Challenges of Science at Sea: Delicate Instruments in the Gulf Stream

The AUV team troubleshoots the pole in the strong current alongside the ship.

The AUV team troubleshoots the pole in the strong current alongside the ship. Image courtesy of the Exploring Carolina Canyons expedition. Download high resolution image (jpg, 4.5 Mb)

August 27, 2016

Katie Wagner
Web Coordinator
NOAA Office of Ocean Exploration and Research

Martha Nizinski
Chief Scientist
NOAA Office of Science and Technology, National Systematics Laboratory

The transceiver on the end of the pole. While underway, the transceiver is secured to the side of the ship (as pictured). The transceiver is lowered into the water when used to send signals to Sentry.

The transceiver on the end of the pole. While underway, the transceiver is secured to the side of the ship (as pictured). The transceiver is lowered into the water when used to send signals to Sentry. Click image for credit and larger view.

Working at sea is not without its challenges. There are known or expected challenges, such as working in remote locations; dealing with extreme weather; sampling in deep, dark environments; maintaining gear; and adapting to changing conditions. Today’s challenge was conducting operations in strong currents. We are in the Gulf Stream.

The Gulf Stream is an intense, warm ocean current in the western North Atlantic Ocean. It moves north along the coast of Florida and then turns eastward off of North Carolina, flowing northeast across the Atlantic. It is the main conveyor of heat from south to north in the Atlantic Ocean.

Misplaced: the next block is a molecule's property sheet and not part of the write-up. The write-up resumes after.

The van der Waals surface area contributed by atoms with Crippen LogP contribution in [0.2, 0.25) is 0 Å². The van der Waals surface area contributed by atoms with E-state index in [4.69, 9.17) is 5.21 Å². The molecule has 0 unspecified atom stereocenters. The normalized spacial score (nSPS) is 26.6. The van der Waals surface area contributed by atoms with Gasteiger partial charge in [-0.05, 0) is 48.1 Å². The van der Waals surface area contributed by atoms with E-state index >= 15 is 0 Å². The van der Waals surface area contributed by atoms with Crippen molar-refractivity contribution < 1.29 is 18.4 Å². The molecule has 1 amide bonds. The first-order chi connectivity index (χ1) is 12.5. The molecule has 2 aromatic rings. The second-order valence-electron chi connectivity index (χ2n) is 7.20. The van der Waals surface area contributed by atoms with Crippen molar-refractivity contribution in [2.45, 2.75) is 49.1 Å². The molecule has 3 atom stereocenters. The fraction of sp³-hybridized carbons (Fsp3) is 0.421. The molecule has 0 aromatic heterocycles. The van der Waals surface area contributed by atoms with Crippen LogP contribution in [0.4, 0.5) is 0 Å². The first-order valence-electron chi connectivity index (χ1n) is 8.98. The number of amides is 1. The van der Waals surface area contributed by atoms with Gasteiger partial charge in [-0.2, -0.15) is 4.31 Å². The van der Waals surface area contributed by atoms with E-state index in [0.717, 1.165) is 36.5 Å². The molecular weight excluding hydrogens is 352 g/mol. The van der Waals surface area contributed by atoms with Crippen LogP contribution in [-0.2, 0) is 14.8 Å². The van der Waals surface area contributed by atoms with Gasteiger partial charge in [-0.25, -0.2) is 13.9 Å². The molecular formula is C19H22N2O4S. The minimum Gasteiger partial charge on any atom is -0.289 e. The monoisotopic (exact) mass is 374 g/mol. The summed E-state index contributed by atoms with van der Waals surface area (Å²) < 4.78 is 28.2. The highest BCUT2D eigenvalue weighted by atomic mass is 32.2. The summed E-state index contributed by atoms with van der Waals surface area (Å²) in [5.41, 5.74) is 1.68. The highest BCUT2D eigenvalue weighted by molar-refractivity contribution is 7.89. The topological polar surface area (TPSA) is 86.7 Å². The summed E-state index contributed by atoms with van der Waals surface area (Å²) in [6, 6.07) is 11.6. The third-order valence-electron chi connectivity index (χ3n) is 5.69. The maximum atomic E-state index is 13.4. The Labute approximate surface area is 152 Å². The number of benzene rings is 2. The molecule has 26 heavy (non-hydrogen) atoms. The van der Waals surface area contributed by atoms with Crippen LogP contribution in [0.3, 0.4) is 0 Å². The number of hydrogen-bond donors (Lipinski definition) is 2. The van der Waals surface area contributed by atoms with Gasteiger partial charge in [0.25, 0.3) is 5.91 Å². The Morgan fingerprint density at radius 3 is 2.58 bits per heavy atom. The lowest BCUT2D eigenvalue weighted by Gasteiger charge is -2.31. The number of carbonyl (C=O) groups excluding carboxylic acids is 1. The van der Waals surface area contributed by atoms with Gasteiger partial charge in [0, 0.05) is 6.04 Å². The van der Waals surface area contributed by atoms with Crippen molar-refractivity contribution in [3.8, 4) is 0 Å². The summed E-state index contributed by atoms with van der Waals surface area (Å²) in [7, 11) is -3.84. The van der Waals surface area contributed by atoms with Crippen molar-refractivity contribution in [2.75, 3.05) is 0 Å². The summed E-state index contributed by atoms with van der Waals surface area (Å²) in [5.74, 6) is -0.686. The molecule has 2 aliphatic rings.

The velocity of the current is fastest near the ocean’s surface, moving at a maximum speed of approximately six miles per hour (mph). When we reached our sampling site, surface currents were running at four knots (a knot equals one nautical mile, or 1.852 kilometers per hour, or approximately 1.151 mph). Although four knots (4.6 mph) may not seem that fast, it proved to be a challenging environment in which to deploy delicate sensors over the side of the ship.

We selected Keller Canyon, off the coast of North Carolina, to be the location of our first official deployment of the autonomous underwater vehicle (AUV) Sentry. Upon arriving at the site, the AUV team and ship’s crew assembled on the deck and began the pre-dive routine, which includes lowering the transceiver and preparing Sentry for deployment. The transceiver, which is attached to the end of a long pole, is an instrument that sends signals out into the water to track Sentry’s movement along the seafloor (learn more about this process here).

Once the transceiver was in the water, the AUV team noticed the strong ocean current alongside the ship was causing the pole to shake, causing sharp jolts to delicate and expensive equipment. After multiple unsuccessful attempts to tighten and improve the stability of the pole, the team had no choice but to bring the pole out of the water so as not to risk damaging the transceiver or the ship.

All on board are working hard to overcome the challenges of the Gulf Stream. Throughout the night, the officers are navigating the ship toward Hatteras and Pamlico canyons in search of gentler current. The AUV team has already come up with a way to strengthen the transceiver pole and improve its stability in the strong current and expect a successful deployment in the morning. The multibeam team is catching a few winks before waking up to conduct very early morning mapping operations. And of course, the science team is working hard to monitor the status of the situation and adapt sampling plans.

It’s a good thing there’s leftover apple pie and coffee in the mess deck.

 

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